But, if you really want to experience the ultimate in pumpkin pie, try the Long Island Cheese pumpkin. It is a member of the Butternut squash family and truly makes a wonderful pumpkin pie, among other great things (we have it in both conventional and organic). Our culinary resource folks developed a pie recipe just for those Long Island Cheese Pumpkins – check it out in our Recipe section.
In addition to those pumpkins, you’ll see a wide variety of ornamental pumpkins, corn and gourds along with corn stalks everything you will need to complete your Halloween decorations.
Need more signs that fall is really here? By early October, you won’t see any more of those berries, melons and stone fruits – they’re slowly disappearing and being replaced with a new crop of Northwest apples and pears.
Other Northwest fall items that are coming into full production as we move into October are hard squashes, chanterelle mushrooms and potatoes.
The chanterelles are having an exceptional year. Look for an excellent value on this wild and wonderful mushroom Oct. 2-8. Chanterelles, which look almost like an exotic flower, have a distinctive, and pleasing, aroma – often described as similar to apricots or peaches. Their season usually runs from September into November. They keep well in the refrigerator if wrapped in waxed paper or a brown paper bag until they’re cleaned. Cleaned ones can stay in the fridge for a few days. ...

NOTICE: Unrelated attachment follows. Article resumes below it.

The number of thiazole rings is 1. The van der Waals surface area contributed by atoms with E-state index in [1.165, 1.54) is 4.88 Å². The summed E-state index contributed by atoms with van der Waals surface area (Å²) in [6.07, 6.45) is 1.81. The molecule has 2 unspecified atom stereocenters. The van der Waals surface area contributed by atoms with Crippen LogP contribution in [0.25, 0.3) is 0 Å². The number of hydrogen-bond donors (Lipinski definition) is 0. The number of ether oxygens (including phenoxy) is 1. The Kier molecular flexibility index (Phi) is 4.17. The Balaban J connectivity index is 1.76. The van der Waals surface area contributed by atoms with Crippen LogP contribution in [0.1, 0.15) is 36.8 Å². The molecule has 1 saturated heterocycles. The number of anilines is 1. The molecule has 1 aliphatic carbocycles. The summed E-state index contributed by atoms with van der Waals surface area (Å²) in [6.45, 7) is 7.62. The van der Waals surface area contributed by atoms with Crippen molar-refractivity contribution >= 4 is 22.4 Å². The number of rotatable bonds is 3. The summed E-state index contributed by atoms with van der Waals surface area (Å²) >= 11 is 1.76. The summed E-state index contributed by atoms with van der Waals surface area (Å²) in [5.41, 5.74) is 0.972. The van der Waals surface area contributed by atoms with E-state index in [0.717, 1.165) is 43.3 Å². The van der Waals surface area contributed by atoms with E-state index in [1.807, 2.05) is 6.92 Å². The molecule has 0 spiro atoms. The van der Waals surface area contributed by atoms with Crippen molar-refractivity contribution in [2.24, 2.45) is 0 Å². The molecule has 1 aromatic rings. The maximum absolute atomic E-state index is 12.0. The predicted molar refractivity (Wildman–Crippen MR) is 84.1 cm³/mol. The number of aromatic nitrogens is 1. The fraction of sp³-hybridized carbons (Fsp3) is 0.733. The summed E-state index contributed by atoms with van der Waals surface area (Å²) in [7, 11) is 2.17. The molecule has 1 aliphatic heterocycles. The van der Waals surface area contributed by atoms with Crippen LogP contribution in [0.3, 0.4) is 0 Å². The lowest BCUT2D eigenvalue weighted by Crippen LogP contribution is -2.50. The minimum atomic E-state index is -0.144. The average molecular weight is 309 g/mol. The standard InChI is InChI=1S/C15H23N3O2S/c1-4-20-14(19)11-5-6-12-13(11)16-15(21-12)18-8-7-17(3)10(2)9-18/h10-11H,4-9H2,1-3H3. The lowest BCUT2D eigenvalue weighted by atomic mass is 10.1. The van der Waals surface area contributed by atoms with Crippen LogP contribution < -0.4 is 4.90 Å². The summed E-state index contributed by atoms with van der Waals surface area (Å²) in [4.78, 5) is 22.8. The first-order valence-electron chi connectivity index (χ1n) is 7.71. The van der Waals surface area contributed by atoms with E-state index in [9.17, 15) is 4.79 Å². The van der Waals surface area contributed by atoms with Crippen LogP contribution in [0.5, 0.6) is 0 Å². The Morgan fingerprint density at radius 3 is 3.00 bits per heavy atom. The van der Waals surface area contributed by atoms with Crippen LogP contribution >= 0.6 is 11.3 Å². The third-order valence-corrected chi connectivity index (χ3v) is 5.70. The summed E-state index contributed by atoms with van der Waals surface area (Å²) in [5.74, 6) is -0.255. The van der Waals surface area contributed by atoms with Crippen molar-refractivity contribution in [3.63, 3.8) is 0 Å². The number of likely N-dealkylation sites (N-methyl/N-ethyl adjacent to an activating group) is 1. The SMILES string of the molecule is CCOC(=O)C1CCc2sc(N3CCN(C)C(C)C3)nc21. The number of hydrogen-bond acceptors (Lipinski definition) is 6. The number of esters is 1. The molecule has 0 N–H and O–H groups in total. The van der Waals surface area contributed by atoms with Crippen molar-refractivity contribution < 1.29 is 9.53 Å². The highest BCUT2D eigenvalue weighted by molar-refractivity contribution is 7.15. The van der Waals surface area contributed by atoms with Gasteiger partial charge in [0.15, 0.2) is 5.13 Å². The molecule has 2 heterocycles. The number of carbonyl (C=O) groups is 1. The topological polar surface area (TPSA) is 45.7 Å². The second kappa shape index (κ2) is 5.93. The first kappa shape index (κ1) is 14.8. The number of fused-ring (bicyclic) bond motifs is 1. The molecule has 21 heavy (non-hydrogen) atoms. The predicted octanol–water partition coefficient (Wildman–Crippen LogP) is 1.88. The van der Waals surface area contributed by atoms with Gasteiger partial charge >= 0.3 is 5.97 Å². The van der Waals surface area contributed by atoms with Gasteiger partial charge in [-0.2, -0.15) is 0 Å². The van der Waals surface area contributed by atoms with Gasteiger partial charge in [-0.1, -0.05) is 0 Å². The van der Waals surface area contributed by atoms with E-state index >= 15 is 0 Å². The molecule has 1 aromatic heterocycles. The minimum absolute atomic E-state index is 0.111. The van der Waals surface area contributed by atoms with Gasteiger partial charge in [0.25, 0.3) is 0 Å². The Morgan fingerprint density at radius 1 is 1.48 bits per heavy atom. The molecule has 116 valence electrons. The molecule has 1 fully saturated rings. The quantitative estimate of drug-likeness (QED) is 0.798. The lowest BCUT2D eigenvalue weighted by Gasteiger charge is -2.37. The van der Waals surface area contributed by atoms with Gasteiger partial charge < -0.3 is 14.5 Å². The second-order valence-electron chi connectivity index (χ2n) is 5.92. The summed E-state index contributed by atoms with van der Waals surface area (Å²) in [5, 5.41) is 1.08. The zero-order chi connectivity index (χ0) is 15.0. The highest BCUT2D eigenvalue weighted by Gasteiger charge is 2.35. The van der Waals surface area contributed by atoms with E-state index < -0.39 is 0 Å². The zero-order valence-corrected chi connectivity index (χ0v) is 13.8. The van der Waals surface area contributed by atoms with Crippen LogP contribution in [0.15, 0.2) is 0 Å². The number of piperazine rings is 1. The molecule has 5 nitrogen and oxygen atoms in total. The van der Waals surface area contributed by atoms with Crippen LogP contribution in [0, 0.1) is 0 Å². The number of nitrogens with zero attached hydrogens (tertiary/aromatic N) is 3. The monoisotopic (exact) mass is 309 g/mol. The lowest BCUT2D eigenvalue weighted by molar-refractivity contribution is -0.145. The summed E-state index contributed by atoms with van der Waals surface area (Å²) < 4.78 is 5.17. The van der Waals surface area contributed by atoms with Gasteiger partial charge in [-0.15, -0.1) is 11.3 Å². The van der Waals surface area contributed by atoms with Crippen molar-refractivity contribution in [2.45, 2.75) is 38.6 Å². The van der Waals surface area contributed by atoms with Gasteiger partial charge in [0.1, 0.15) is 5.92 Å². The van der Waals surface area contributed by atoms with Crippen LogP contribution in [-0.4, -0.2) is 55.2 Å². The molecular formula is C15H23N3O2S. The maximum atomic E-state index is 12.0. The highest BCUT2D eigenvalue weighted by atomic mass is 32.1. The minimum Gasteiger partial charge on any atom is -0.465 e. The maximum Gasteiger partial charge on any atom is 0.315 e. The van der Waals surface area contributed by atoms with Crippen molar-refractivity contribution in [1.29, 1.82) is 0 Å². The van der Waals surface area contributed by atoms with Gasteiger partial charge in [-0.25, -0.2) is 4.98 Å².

(Sept. 11, 2013) With Labor Day behind us, summer is winding down fast. I know the weather doesn’t say so … yet. But out in the fields, the transition to fall is already upon us.
We have had a fantastic Northwest berry season this year, but all good things must come to an end. The blueberries, strawberries, blackberries and raspberries are finishing up fast. On a more positive note, we do have fresh “wild Mountain Huckleberries” available, but I wouldn’t wait too long to freeze up your needs for the holiday season. To freeze simply rinse, drain, throw them into a freezer bag and place them in the freezer.
Fresh figs have peaked, although they should be available for a few more weeks. The supply will shrink each week but we will keep fresh figs available as long as possible.
The Turlock melon varieties are all but done, but we will have cantaloupe and honeydew for several more weeks. The orange honeydew (the best tasting of all) will end soon without notice. I’m hopeful we will have them through Sept. 20.
But all that winding down doesn’t mean you have to give up fresh and seasonal! Northwest apples have started and new varieties arrive each week. Galas started a few weeks ago and we added the Honeycrisp and Jonagold apples over this past week or so. The new crops of Granny Smith, Golden Delicious and Fuji all arrive this next week....
(July 30, 2013) I just returned from a quick visit with our melon growers at Turlock Farms in Turlock, Calif., and I’m happy to announce that the melons are coming into their peak of perfection!
Four generations have grown melons on this farm, which brings nearly 100 years of experience into growing the finest eating melons to be found. It all started with Don’s dad, known as “Cantaloupe Smith,” in 1918. Don Smith, the second generation, was born and raised in Turlock and even though he’s now well into his 80s, he still has his hands in the farm. Steve Smith is th...